What exactly is the historical association between Olokun and Ọba Ọhẹn? In an attempt to conceal his paralysis, 93 Ọba Ọhẹn associated himself with Olokun. 94 Prior to his paralysis, in an effort to fortify his royal position with magic, Ọba Ọhẹn utilized the famous native doctors from the Olokun communal village Ẹvbo-Odebọ in Edo land and made them court physicians95 in an attempt to utilizetheir magical abilities. 96 According to Kathy Curnow, in one version of the story, medicine was used adversely to paralyze Ọba Ọhẹn’s legs.
In another version, according to Ekhaguosa Aisien, Ọba Ọhẹn fell into a hole and broke his legs, leading to paralysis. In any case, according to legend, the paralyzed legs and the association with mudfish (a liminal being) and its iconography gave rise to his mythological origins (Olokun) and made him the partial reincarnation of the deity.99 His mudfish legs were spiritually charged, and if they contacted the earth, they would render the ground infertile, 100 serving to enhance this mysterious legend.
In addition, legend states that Olokun asked Osanobua, his father, for permission to visit the physical world and became reincarnated as Oba Ọhẹn with mudfish-like legs, 101 legs that were spiritually charged—a sign of his divine qualities and sea-bound origins. This association has promoted and secured the Ọba of Benin’s political and religious authority in Edo land.
What is the significance of Ọba Ọhẹn, Olokun, and the Benin chiefs? Historical accounts relate an aggravated conflict between Ọba Ọhẹn and the iyasẹ103 (prime minister and head of the town chiefs) of Benin, which led the to plant medicine under a bridge that Ọba Ọhẹn would secretly pass.104 Sometime afterward, Ọba Ọhẹn was stricken with paralysis.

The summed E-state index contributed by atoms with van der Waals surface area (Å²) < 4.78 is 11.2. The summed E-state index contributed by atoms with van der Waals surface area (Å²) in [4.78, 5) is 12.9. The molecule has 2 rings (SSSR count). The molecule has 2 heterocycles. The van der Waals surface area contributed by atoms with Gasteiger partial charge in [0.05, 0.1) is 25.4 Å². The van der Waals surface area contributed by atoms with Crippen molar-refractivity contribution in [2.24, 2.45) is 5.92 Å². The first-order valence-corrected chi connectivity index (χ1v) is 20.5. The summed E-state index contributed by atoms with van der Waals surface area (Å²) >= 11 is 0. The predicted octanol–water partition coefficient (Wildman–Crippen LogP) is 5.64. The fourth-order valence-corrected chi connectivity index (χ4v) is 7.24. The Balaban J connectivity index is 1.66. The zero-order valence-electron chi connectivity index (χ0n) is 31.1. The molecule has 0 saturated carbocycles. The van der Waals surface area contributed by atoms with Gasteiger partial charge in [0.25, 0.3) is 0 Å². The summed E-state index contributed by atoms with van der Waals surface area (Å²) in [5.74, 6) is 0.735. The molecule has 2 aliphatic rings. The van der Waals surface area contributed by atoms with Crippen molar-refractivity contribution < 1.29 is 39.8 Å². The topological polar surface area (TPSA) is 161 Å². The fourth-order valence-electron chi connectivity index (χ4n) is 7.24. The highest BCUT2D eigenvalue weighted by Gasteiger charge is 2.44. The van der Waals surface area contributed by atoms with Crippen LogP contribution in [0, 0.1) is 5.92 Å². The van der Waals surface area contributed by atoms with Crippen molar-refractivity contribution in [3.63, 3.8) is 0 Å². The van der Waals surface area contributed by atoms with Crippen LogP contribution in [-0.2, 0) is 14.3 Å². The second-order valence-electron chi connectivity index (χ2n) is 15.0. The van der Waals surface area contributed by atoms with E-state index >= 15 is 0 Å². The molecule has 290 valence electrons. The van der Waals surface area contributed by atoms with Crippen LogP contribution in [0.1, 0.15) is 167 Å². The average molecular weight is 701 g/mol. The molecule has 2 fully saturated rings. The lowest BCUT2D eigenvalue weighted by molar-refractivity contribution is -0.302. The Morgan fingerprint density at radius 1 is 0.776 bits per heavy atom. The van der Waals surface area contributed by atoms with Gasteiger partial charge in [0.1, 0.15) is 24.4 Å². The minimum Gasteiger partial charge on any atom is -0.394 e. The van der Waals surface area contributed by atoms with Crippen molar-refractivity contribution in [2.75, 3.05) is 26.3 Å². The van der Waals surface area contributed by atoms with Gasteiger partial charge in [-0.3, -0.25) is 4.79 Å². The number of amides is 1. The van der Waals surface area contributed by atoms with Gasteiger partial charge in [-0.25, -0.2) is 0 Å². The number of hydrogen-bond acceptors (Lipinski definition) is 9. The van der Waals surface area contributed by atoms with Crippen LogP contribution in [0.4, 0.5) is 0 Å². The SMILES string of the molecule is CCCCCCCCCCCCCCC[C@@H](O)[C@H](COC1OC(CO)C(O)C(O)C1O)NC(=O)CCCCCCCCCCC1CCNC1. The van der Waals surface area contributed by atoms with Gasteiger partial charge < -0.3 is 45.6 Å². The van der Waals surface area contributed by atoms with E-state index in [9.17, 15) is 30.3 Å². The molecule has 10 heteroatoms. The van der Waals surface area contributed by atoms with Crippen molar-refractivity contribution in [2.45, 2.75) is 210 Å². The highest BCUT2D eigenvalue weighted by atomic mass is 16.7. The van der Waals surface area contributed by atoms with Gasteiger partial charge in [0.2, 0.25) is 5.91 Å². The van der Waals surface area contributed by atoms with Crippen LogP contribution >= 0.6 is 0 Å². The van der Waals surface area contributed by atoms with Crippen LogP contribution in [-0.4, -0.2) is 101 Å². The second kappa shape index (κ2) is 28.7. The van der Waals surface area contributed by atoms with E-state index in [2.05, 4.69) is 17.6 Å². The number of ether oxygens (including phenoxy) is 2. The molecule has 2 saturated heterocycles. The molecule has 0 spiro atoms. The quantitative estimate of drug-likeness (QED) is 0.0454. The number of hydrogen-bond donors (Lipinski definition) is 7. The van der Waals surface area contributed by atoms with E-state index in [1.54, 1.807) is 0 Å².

In order to conceal this, Ọba Ọhẹn rearranged the order in which his chiefs would enter and depart the council chamber. Before, the Ọba would be the last to arrive and first to depart. After his paralysis, Ọba Ọhẹn became the first to arrive and last to depart the council chamber, so as to conceal his servants carrying him to and from his throne.
One day, the iyasẹ hid and observed Ọba Ọhẹn’s servants carrying him into the council chambers. Subsequently, Ọba Ọhẹn had Iyasẹ Emuze killed for his deceit and contempt.105 Later, in rebellion, the chiefs stoned Ọba Ọhẹn to death because he had had the Iyasẹ killed.
This historical event is commemorated during a section in Ugierhọba107 ceremony. The Eghaẹvbonore, town chiefs,108 use a hand gesture to ask the Oba, “Iyasẹ vbo?” 109 This translates as, “Where is the iyasẹ?” The Oba replies with a similar gesture. 110 Ever since, Ọba Ọhẹn has been identified as a reincarnation of the Olokun deity.
What is the significance of itan erhia dinmwin Ek’Odin Owiha in relation to the historical conflict between Ọba Ọhẹn and Benin chiefs? I contend that the erhia dinmwin, or deep meaning interpretation of Ek’Odin of Iha Ominigbọn oracle, where it states that “the king suppresses them—chiefs,” refers in secret, coded, and symbolic language to the historical incident in which Ọba Ọhẹn killed or suppressed the Iyasẹ of Benin in retaliation for the Iyasẹ’s spying.
Furthermore, I suggest that Ek’Odin’s statement “when the ese [vital force] is more powerful than the word—it tears it” is speaking (1) of Ọba Ọhẹn’s vital force and medicine being more powerful than the Iyase’s orhiọn, or life force and/medicine, and (2) of a deity’s vital force being so much more than that of mere mortals.
In Great Benin religious, spiritual, and magical traditions, the “word” is believed to be very potent and carries its own spiritual force. Every prayer or incantation ends with the word of power. The esẹ, or vital force, from the partial reincarnation of Olokun is so powerful that it tears apart or cuts or destroys the Iyasẹ’s word or essence.113 In other words, the Iyase was effectively stopped from reporting his findings to the other chiefs by Olokun.
For sociopolitical reasons, this would eventually make the king’s murder of the Iyasẹ justifiable to the masses, because it was Olokun that performed the deed. Also, sacred itan, as well as the everyday proverb and folktale about Ọba Ọhẹn and the town chiefs, serves as a sociopolitical reminder for potential rebels that the divine monarch has the absolute power to defeat them.
In addition, Ọba Ọhẹn’s killing of the iyasẹ destroyed his physical existence, or tore him apart fromhe physical world, sending him to be born again through partial reincarnation115 at some later time.